I'm absolutely loving this poem.
It has got me reading and re-reading it for days, and poring through it line by line. But most of all, it broke my heart with the quiet simplicity in which it states the stark truth about unrequited love.
the girl who could love you
(6 spam fantasies)
You already know her, have known, will know her. She’s been waiting all her life, or for as long as it’s realistic to wait, if waiting is what one does, until eventually she settles into someone of whom she is mostly fond, someone kindly and to her eyes secretly dull, who knows neither the key to her secrets nor what to do with them. She is content not to be alone, and to be cared for dutifully, might even come to call it, loosely, love. You might think nothing of her, browsing through your database of faces. You might screw up, let yourself go, even almost hit her once and she’d forgive you, no questions asked, she would have loved you that much. You could spill the milk, forget the detergent, drink as much beer as you want, see other people, stay up late watching movies: there is nothing she could not overlook save your absence, replete as she is with the simple fact of you. Such ease with which you make her preternaturally happy, a carelessly tender word, the accidental brush of your fingers, a distracted smile between the shower and the morning papers. There is nothing you would need to understand, no lock you need to pick with care and patience, nothing to be said or unsaid. It would have been perfect. If only she were someone you could bring yourself to love.By Alvin PangQLRS Vol. 2 No. 4 Jul 2003
[I've only listed part VI of the entire poem because it's my favorite. For the poem in its entirety, please visit this page.]
The earth falling away, and already
I am falling into the past
, as the plane
climbs, and all New York shrinks
through the diminishing glass of departure.
Now the take-off into the zone of not-being.
Manhattan, Brooklyn, the Bridge between
sinking, the streets like drowning songs
floating toward some foreign country
to haunt the unborn dreams. The peculiar
smells and sounds of each name will appear
like hieroglyphs of smashed meaning
upon landing someday.
Helena, what we found there, in the senselessramble through the streets of insomniacs
our thoughts groping like blind hands to connect,
to find a touch to remember our lives by.
will perhaps come back, when we forget
to remember, or remember to forget, when
lost in another place and time, we daresay we are lost, and lay our losses under a particular tree
, pick a particular stone
and let the fingers recollect as they trace
the lines in the earth's hands, the routes
down which the dead travel. Or writing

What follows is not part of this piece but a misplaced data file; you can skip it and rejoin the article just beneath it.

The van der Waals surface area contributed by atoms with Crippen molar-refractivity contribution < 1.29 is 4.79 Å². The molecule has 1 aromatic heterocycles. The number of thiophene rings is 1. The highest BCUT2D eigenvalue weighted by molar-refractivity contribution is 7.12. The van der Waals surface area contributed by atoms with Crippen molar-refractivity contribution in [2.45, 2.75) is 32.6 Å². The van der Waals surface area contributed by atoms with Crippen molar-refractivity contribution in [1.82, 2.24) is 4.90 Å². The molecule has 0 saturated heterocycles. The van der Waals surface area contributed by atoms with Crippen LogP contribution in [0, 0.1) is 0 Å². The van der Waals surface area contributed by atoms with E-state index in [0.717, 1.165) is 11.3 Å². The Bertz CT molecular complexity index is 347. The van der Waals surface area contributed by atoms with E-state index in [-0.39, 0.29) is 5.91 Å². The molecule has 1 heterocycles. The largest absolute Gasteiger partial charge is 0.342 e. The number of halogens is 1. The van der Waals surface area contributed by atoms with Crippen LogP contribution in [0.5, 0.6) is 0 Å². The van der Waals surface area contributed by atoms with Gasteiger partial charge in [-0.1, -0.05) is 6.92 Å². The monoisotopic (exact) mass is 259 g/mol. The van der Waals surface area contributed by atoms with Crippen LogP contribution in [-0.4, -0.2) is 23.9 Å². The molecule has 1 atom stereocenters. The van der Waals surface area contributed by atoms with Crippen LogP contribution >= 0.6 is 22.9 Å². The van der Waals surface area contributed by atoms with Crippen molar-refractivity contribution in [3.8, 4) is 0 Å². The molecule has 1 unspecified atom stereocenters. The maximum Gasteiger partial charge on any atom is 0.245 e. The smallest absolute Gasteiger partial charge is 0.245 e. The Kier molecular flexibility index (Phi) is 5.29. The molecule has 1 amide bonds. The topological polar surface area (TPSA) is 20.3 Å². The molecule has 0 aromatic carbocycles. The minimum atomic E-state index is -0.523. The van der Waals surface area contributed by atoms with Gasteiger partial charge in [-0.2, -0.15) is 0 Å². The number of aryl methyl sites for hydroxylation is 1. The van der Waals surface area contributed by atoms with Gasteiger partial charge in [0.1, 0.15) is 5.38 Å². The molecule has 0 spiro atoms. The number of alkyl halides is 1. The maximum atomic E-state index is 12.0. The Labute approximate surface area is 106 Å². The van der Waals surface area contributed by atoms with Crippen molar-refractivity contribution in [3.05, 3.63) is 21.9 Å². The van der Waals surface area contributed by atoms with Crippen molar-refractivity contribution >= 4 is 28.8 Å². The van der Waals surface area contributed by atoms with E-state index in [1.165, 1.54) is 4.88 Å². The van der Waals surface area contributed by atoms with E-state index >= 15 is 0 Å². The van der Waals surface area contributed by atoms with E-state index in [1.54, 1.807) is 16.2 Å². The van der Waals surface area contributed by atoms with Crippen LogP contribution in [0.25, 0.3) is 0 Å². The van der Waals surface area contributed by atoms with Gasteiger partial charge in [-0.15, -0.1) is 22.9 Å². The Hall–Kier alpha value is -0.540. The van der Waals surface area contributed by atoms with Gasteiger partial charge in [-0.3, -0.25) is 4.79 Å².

another poem, we begin listening to one
we wrote ensemble, the voice between our fadedvoices like a hand on the shoulder, saying"We were and still are one."
Somewhere along the post-bohemian walksthrough Soho and Greenwich
, our bones knew the need
to take the long voyage out to come back
to what we love, knew what we want arrivesalways too late
, like the good news at the close
of Hamlet and Lear, that we would never findthe simple words of the ordinary man and womanin love
. In another age, before our hands lost
their innocence, became ghosts, we might have lovedbetter, or found easier words that accomplish more.
Instead, over long and strong coffeeson Bleecker Street
, we looked as one at others, pained
voyeurs happy in the lives of others, blowing blue
riffs of smoke-talk, small talk, comparing lifelines
the distances between, improvising aroundthe eternal melody of loneliness.
Then the ride back to the hotel. Strangely
coupled, our souls in momentary harmony
we could have touched each other to silence
if the right note had found us. After the laugh
at how the day went, how we keep practisingthe art of losing
, the flick on of darkness
and the solo improvisations in separate beds.
But now enforced detachment, the print
of your voice, the strange, sad light in your eyes
the glow of your mirth in dim bars
are fading out, and I feel like one
going into a labyrinth, as the plane wings abovethe storm clouds
into the rarefied blue, dazzledby too much reality, too much light effacing
the short, strange life of our being together.
I hear a Finnish voice
singing "In the old songwe are on the way to each other."
trails off into the blue, and no one
will teach us again the words that touch,
and fold our hands together in one bed.
[From the book After The Fire
by Singaporean poet, Boey Kim Cheng
[Bolding of select phrases mine]
One sunny Monday,
we slept till noon, and had ice-cream for lunch. Pear sake and pineapple tart flavor.
The bus took us past our stop and somewhere in the middle of Katong.
We walked through blocks and blocks of flats,
and ended up in East Coast Park.
So we went cycling!
Pit stop #54: where we tickled some ah-cheks
with our high-action shoots
and did some gazing out to sea
but mostly, we just talked
and waited for a fish to bite
and then we cam-whored some more
Now, wasn't that a day as good as any?